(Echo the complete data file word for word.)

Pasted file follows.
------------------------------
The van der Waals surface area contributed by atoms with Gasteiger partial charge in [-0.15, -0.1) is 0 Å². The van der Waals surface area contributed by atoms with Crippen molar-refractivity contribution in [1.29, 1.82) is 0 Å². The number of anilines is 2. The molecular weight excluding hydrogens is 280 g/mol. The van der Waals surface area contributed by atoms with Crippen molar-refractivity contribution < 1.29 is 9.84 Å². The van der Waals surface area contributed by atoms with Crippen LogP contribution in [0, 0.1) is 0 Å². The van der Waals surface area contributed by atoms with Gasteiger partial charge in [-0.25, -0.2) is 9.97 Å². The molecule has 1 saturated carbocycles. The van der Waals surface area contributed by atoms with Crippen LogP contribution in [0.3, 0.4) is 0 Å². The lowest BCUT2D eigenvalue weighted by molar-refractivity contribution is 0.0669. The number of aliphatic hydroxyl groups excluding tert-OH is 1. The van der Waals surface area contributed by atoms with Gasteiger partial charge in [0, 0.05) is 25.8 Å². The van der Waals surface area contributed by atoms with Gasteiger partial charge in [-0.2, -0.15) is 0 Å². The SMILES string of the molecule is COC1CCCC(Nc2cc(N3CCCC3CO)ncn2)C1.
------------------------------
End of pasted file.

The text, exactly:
The van der Waals surface area contributed by atoms with Gasteiger partial charge in [-0.15, -0.1) is 0 Å². The van der Waals surface area contributed by atoms with Crippen molar-refractivity contribution in [1.29, 1.82) is 0 Å². The number of anilines is 2. The molecular weight excluding hydrogens is 280 g/mol. The van der Waals surface area contributed by atoms with Crippen molar-refractivity contribution < 1.29 is 9.84 Å². The van der Waals surface area contributed by atoms with Crippen LogP contribution in [0, 0.1) is 0 Å². The van der Waals surface area contributed by atoms with Gasteiger partial charge in [-0.25, -0.2) is 9.97 Å². The molecule has 1 saturated carbocycles. The van der Waals surface area contributed by atoms with Crippen LogP contribution in [0.3, 0.4) is 0 Å². The lowest BCUT2D eigenvalue weighted by molar-refractivity contribution is 0.0669. The number of aliphatic hydroxyl groups excluding tert-OH is 1. The van der Waals surface area contributed by atoms with Gasteiger partial charge in [0, 0.05) is 25.8 Å². The van der Waals surface area contributed by atoms with Gasteiger partial charge in [-0.2, -0.15) is 0 Å². The SMILES string of the molecule is COC1CCCC(Nc2cc(N3CCCC3CO)ncn2)C1.